Von Braun’s childhood dream of helping humankind set foot on the Moon was accomplished on July 16, 1969. The Saturn V rocket launched the Apollo 11 crew on an historic eight-day mission that took the astronauts to the Moon. Six other teams of astronauts reached the surface on the Moon with the help of Saturn V rockets during the entire course of the Apollo program. Von Braun confessed after the success of the Apollo flights that before and during those crucial moments he would pray a lot. After the first Moon landing, he talked optimistically to the public about the possibility to launch manned missions to Mars in the next decade. Personally, he had already decided to give up his position at Marshall Center.
Von Braun’s merits in the development of the U.S. Space and Rocket Center in Huntsville were recognized by the entire scientific community. His contribution was essential also for the launching of the Applications Technology Satellite, a program that von Braun wanted to expand in India with the purpose of launching an education television project for the poorest communities of the country.
On March 1, 1970, von Braun and his family moved to Washington D.C., where he was appointed NASA’s Deputy Associate Administrator for Planning. Only two years later, after a series of internal conflicts and severe budget cuts, von Braun retired from NASA, disappointed that his visions for the future of space flight were incompatible with NASA’s agenda. Once the goal of reaching the Moon had been accomplished, the interest for manned space exploration dropped dramatically. Shortly after, von Braun became Vice President for Engineering and Development at Fairchild Industries, an aerospace company from Germantown, Maryland. In 1976, he joined the Daimler-Benz board of directors and became the personal consultant in scientific matters of Lutz Kayser, CEO of OTRAG. As his health began to deteriorate, von Braun was forced to retire completely in 1976.
Besides his work as a scientist and engineer, von Braun was also an advocate for space technologies and science. He was the mind behind the development of Space Camp, the program that engaged generations of children by providing them training in the fields of space exploration technologies. Von Braun was a firm believer that children needed mental development as much as they needed physical development. He also founded and developed the National Space Institute.
Von Braun has received worldwide recognition for his work in the Apollo program. Sam Philips, the director of the Apollo mission declared that without von Braun, the United States would most probably have never reached the moon. To honor von Braun’s memory, the main crater on the Moon was named after him.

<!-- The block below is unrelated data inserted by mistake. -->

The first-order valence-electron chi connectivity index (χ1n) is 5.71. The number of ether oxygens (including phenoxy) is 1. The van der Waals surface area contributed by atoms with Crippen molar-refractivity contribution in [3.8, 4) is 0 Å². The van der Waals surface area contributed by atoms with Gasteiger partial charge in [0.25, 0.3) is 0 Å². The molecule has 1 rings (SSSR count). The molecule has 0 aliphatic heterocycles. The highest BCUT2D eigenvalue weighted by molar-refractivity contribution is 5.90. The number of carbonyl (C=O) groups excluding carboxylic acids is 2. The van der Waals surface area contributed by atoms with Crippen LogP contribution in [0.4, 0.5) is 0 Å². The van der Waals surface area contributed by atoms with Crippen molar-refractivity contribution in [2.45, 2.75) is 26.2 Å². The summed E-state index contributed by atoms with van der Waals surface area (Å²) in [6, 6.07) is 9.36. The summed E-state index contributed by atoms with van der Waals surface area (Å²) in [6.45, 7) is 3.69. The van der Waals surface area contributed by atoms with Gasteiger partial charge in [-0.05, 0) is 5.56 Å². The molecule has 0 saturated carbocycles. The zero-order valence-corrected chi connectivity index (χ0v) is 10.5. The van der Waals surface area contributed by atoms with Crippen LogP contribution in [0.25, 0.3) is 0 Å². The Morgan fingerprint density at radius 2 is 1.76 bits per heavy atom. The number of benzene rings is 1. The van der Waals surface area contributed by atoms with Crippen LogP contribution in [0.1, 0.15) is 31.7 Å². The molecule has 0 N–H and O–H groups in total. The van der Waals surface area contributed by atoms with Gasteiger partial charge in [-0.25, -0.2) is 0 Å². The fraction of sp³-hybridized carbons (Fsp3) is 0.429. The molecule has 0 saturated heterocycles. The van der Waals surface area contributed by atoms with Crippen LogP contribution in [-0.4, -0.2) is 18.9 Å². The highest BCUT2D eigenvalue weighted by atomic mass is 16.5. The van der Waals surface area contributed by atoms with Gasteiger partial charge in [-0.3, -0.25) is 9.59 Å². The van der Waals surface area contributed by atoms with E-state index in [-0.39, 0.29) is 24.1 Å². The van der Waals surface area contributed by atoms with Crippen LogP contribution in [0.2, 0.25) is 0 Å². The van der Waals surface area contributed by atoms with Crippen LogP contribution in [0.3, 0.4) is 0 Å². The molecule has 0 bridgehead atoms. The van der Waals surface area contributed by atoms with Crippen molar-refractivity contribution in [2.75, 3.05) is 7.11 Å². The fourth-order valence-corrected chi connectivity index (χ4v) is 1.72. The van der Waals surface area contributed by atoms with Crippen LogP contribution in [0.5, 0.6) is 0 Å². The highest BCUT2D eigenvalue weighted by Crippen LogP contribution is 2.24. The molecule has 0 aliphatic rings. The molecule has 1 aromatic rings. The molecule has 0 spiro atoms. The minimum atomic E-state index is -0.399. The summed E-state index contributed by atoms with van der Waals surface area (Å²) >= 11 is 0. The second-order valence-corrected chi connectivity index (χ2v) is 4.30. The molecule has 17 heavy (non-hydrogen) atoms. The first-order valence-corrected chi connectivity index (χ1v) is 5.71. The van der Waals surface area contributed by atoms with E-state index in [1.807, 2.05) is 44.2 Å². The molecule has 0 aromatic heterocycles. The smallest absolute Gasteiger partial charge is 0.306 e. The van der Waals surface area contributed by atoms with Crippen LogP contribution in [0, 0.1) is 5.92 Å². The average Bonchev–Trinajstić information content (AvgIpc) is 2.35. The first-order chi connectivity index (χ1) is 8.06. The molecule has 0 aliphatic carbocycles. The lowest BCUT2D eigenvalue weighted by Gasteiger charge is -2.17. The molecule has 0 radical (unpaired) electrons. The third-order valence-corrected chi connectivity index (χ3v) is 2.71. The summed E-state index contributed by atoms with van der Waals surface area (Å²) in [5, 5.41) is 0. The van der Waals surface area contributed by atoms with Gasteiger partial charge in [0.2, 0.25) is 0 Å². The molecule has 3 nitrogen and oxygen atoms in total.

7. Personal life
As a charismatic man, von Braun was known for having many affairs with different women, sometimes even with two at a time. In 1943, he decided to marry Dorothee Brill, a teacher in Berlin, but his mother opposed the marriage. At the end of 1943, he got into an affair with a Frenchwoman, but their relationship became impossible when she was imprisoned for collaboration at the end of the war. While residing in Ford Bliss, von Braun sent a marriage proposal letter to Maria Luise von Quistorp, a woman in intimate relations with his family. Moreover, Maria Luise was his maternal first cousin. In 1947, von Braun flew back to his country and married her in a Lutheran church in Germany. He returned to the United States with his wife and his parents. He and Maria Luise had two daughters and a son.
Von Braun became increasingly religious during his time in the United States and he underwent a conversion from Lutheranism to evangelical Christianity. While living in Germany, von Braun had been a non-practicing Lutheran, who never took religion seriously. During his younger years, he never showed interest in religious matters. In 1946, invited by a neighbor, he attended a church in El Paso, Texas, where he was living at the time. Although he accepted the invitation by mere curiosity, he discovered a lively community that impressed him, making him realize that religion included discipline and effort, two things he valued greatly. In his later years, von Braun became an advocate of his religious beliefs, especially by writing and public speeches. He became an active member in an Episcopal congregation and often spoke publicly about the need to reconcile science and religion.
Although in 1973, von Braun was diagnosed with kidney cancer during a routine medical examination, he continued his work unrestraint, traveling all over the country to speak at colleges and universities. Above all, he wanted to cultivate an interest in spaceflight and rocketry among children and students, hoping to encourage them to become the next successful generation of aerospace engineers. In early 1977, when he was awarded the 1975 National Medal of Science, his deteriorating health stopped him from attending the White House ceremony in his honor.
Wernher von Braun died of pancreatic cancer on June 16, 1977, at his home in Alexandria, Virginia.